By law, employers are required to have an injury management system in place, and to provide injured workers with a return to work program when a medical practitioner:

  • advises, in writing, that a return to work program should be established for the worker
  • signs a certificate of capacity indicating that the worker has some (or partial) capacity for work
  • signs a certificate of capacity indicating that the worker has total capacity to return to work, but for some reason is not able to return to the position held immediately prior to the injury.

Your patient’s employer is also responsible for:

  • ensuring your patient receives immediate first aid and appropriate medical attention following their injury
  • notifying their workers’ compensation insurer of the injury
  • making early contact with you (as the injured worker’s GP)
  • offering your patient support and information
  • helping your patient complete the Workers’ Compensation Claim Form
  • lodging the completed Workers’ Compensation Claim Form and First Certificate of Capacity with their workers’ compensation insurer
  • considering your patient’s certified capacity for work in return-to-work planning
  • identifying duties that suit your patient’s capacity, as outlined by you or other medical practitioners
  • developing a return to work program in collaboration with you and your patient.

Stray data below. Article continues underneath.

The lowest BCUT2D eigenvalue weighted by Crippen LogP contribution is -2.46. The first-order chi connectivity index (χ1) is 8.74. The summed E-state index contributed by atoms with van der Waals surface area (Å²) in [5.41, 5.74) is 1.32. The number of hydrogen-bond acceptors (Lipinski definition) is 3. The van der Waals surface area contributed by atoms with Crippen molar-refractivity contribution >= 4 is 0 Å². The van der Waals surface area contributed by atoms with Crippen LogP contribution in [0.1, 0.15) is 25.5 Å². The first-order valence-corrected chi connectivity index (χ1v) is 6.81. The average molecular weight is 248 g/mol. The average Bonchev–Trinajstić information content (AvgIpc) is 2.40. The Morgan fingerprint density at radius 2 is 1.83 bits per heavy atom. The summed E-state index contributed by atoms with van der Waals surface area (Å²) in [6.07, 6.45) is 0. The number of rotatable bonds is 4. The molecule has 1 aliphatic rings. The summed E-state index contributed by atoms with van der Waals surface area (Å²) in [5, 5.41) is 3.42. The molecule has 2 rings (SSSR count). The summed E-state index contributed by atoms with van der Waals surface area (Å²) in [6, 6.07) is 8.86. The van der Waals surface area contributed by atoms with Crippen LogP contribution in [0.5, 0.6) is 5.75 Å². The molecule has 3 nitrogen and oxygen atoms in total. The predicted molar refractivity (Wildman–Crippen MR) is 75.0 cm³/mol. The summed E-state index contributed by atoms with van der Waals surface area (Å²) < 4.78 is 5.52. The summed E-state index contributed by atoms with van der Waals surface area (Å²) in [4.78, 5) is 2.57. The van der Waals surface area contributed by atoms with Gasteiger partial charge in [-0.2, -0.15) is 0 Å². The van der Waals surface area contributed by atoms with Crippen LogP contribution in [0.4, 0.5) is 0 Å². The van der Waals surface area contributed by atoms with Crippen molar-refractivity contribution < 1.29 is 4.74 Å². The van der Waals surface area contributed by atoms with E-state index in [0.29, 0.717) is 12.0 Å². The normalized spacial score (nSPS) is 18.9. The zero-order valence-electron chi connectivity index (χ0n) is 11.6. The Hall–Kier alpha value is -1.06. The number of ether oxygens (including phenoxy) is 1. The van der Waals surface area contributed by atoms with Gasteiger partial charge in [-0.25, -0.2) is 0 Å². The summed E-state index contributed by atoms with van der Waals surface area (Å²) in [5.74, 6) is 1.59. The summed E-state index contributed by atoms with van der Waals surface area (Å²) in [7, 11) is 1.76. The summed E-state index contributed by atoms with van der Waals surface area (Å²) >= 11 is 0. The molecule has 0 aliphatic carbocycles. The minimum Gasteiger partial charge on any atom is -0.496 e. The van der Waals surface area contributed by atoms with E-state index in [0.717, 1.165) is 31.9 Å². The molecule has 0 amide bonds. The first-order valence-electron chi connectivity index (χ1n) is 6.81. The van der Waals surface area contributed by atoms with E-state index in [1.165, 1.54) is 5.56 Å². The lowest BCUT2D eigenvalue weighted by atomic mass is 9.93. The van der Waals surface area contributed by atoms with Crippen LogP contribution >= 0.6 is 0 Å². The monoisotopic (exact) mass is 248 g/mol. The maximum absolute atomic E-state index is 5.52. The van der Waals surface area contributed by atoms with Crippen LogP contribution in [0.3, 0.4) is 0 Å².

Please refer employers to the WorkCover WA website for more information about their rights and responsibilities.

Insurers play an important role in a worker’s compensation and injury management journey. Under workers’ compensation insurance policies, insurers are required to:

  • underwrite workers’ compensation liabilities (Western Australia is a privately underwritten scheme)
  • set, calculate and collect premiums
  • manage workers’ claims – this includes helping employers meet their injury management and return-to-work obligations process claim related payments.

Insurers also help by:

  • advising on correct claims procedures
  • estimating the cost of claims
  • participating in the injury management process at the employer’s request, including facilitating communication between the treating medical practitioner and employer
  • assisting with return to work programs and identifying claims that may require workplace rehabilitation
  • representing the employer through the conciliation and arbitration process when disputes occur.

You can find out more about the role of insurers and access a list of approved insurers on the WorkCover WA website.

Workplace rehabilitation providers (WRPs) often play a key role in the recovery and return-to-work journey, and are particularly useful if your patient’s return to work program isn’t progressing as planned.

WRPs include a range of health professionals, such as occupational therapists, physiotherapists and psychologists, who will typically help you, your patient and your patient’s employer develop and implement a return to work program. WRP professionals can help you identify and address the physical, psychological and workplace barriers that may prevent your patient returning to work.

Find out more about WRPs and how to make referrals to workplace rehabilitation providers.